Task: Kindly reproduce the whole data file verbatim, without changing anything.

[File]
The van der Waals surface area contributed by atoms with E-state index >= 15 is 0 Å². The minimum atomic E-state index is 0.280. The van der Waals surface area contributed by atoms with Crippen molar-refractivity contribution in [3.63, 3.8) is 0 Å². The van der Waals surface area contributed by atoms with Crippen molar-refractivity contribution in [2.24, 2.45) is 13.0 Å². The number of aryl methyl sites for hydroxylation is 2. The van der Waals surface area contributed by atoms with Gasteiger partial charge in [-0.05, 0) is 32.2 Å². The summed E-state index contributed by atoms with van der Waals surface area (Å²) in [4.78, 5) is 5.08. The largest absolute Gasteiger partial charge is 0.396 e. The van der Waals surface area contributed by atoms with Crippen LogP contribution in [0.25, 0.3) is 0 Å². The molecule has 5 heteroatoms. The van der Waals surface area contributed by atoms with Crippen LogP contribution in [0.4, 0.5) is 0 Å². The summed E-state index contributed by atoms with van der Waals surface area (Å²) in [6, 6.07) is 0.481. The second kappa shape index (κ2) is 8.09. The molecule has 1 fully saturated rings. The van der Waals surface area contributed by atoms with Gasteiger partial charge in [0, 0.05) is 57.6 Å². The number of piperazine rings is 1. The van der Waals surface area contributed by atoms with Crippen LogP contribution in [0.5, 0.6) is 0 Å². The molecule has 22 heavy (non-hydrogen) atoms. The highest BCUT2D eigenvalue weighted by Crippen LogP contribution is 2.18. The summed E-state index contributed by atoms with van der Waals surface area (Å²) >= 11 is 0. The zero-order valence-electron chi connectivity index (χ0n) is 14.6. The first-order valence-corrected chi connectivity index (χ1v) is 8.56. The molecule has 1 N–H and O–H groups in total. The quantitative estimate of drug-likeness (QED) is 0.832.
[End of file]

The van der Waals surface area contributed by atoms with E-state index >= 15 is 0 Å². The minimum atomic E-state index is 0.280. The van der Waals surface area contributed by atoms with Crippen molar-refractivity contribution in [3.63, 3.8) is 0 Å². The van der Waals surface area contributed by atoms with Crippen molar-refractivity contribution in [2.24, 2.45) is 13.0 Å². The number of aryl methyl sites for hydroxylation is 2. The van der Waals surface area contributed by atoms with Gasteiger partial charge in [-0.05, 0) is 32.2 Å². The summed E-state index contributed by atoms with van der Waals surface area (Å²) in [4.78, 5) is 5.08. The largest absolute Gasteiger partial charge is 0.396 e. The van der Waals surface area contributed by atoms with Crippen LogP contribution in [0.25, 0.3) is 0 Å². The molecule has 5 heteroatoms. The van der Waals surface area contributed by atoms with Crippen LogP contribution in [0.4, 0.5) is 0 Å². The summed E-state index contributed by atoms with van der Waals surface area (Å²) in [6, 6.07) is 0.481. The second kappa shape index (κ2) is 8.09. The molecule has 1 fully saturated rings. The van der Waals surface area contributed by atoms with Gasteiger partial charge in [0, 0.05) is 57.6 Å². The number of piperazine rings is 1. The van der Waals surface area contributed by atoms with Crippen LogP contribution in [0.5, 0.6) is 0 Å². The molecule has 22 heavy (non-hydrogen) atoms. The highest BCUT2D eigenvalue weighted by Crippen LogP contribution is 2.18. The summed E-state index contributed by atoms with van der Waals surface area (Å²) >= 11 is 0. The zero-order valence-electron chi connectivity index (χ0n) is 14.6. The first-order valence-corrected chi connectivity index (χ1v) is 8.56. The molecule has 1 N–H and O–H groups in total. The quantitative estimate of drug-likeness (QED) is 0.832.